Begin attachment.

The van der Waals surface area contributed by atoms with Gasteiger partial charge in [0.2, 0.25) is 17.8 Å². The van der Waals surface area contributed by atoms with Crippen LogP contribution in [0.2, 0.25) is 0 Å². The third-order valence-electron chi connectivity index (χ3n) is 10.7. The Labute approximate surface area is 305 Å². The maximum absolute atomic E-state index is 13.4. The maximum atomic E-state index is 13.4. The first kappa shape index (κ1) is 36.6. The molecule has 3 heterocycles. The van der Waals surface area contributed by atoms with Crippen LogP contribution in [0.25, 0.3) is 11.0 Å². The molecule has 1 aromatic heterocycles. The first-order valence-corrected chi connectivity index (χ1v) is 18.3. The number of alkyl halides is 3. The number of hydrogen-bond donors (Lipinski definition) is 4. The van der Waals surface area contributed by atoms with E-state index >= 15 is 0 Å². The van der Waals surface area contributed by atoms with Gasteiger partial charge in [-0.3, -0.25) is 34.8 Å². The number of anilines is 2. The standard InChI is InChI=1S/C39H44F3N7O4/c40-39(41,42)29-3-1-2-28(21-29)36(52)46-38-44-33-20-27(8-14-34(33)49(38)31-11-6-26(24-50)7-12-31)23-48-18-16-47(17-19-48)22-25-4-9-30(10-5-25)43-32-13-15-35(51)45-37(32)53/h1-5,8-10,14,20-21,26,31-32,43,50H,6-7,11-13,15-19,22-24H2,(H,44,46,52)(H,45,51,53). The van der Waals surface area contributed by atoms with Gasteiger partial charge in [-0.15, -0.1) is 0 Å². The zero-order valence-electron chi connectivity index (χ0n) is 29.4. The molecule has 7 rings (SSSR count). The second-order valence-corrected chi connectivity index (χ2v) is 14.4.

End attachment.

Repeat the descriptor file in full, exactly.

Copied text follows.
The van der Waals surface area contributed by atoms with Gasteiger partial charge in [0.2, 0.25) is 17.8 Å². The van der Waals surface area contributed by atoms with Crippen LogP contribution in [0.2, 0.25) is 0 Å². The third-order valence-electron chi connectivity index (χ3n) is 10.7. The Labute approximate surface area is 305 Å². The maximum absolute atomic E-state index is 13.4. The maximum atomic E-state index is 13.4. The first kappa shape index (κ1) is 36.6. The molecule has 3 heterocycles. The van der Waals surface area contributed by atoms with Crippen LogP contribution in [0.25, 0.3) is 11.0 Å². The molecule has 1 aromatic heterocycles. The first-order valence-corrected chi connectivity index (χ1v) is 18.3. The number of alkyl halides is 3. The number of hydrogen-bond donors (Lipinski definition) is 4. The van der Waals surface area contributed by atoms with E-state index >= 15 is 0 Å². The van der Waals surface area contributed by atoms with Gasteiger partial charge in [-0.3, -0.25) is 34.8 Å². The number of anilines is 2. The standard InChI is InChI=1S/C39H44F3N7O4/c40-39(41,42)29-3-1-2-28(21-29)36(52)46-38-44-33-20-27(8-14-34(33)49(38)31-11-6-26(24-50)7-12-31)23-48-18-16-47(17-19-48)22-25-4-9-30(10-5-25)43-32-13-15-35(51)45-37(32)53/h1-5,8-10,14,20-21,26,31-32,43,50H,6-7,11-13,15-19,22-24H2,(H,44,46,52)(H,45,51,53). The van der Waals surface area contributed by atoms with Gasteiger partial charge in [-0.15, -0.1) is 0 Å². The zero-order valence-electron chi connectivity index (χ0n) is 29.4. The molecule has 7 rings (SSSR count). The second-order valence-corrected chi connectivity index (χ2v) is 14.4.